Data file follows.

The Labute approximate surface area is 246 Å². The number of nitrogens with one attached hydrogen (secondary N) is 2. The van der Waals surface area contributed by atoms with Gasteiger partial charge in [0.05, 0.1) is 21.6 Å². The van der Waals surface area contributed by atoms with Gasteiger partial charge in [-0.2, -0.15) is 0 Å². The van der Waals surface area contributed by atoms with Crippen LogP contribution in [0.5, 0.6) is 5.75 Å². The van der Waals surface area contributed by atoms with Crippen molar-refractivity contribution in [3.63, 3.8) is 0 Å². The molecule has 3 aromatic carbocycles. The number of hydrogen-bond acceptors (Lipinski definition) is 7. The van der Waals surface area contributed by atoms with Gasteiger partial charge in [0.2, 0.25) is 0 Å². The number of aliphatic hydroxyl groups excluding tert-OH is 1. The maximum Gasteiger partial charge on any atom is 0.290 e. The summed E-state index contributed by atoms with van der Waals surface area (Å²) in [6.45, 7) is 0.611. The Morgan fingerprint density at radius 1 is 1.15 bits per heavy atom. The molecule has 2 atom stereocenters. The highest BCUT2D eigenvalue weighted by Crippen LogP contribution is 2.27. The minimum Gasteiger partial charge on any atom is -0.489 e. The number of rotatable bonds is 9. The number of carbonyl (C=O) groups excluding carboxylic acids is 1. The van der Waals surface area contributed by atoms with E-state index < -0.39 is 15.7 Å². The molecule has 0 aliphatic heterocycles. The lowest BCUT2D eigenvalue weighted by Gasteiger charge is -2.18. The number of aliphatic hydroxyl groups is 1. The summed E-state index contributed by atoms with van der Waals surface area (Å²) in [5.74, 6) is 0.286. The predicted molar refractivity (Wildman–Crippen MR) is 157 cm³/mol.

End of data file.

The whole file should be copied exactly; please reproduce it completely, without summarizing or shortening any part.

The Labute approximate surface area is 246 Å². The number of nitrogens with one attached hydrogen (secondary N) is 2. The van der Waals surface area contributed by atoms with Gasteiger partial charge in [0.05, 0.1) is 21.6 Å². The van der Waals surface area contributed by atoms with Gasteiger partial charge in [-0.2, -0.15) is 0 Å². The van der Waals surface area contributed by atoms with Crippen LogP contribution in [0.5, 0.6) is 5.75 Å². The van der Waals surface area contributed by atoms with Crippen molar-refractivity contribution in [3.63, 3.8) is 0 Å². The molecule has 3 aromatic carbocycles. The number of hydrogen-bond acceptors (Lipinski definition) is 7. The van der Waals surface area contributed by atoms with Gasteiger partial charge in [0.2, 0.25) is 0 Å². The number of aliphatic hydroxyl groups excluding tert-OH is 1. The maximum Gasteiger partial charge on any atom is 0.290 e. The summed E-state index contributed by atoms with van der Waals surface area (Å²) in [6.45, 7) is 0.611. The Morgan fingerprint density at radius 1 is 1.15 bits per heavy atom. The molecule has 2 atom stereocenters. The highest BCUT2D eigenvalue weighted by Crippen LogP contribution is 2.27. The minimum Gasteiger partial charge on any atom is -0.489 e. The number of rotatable bonds is 9. The number of carbonyl (C=O) groups excluding carboxylic acids is 1. The van der Waals surface area contributed by atoms with E-state index < -0.39 is 15.7 Å². The molecule has 0 aliphatic heterocycles. The lowest BCUT2D eigenvalue weighted by Gasteiger charge is -2.18. The number of aliphatic hydroxyl groups is 1. The summed E-state index contributed by atoms with van der Waals surface area (Å²) in [5.74, 6) is 0.286. The predicted molar refractivity (Wildman–Crippen MR) is 157 cm³/mol.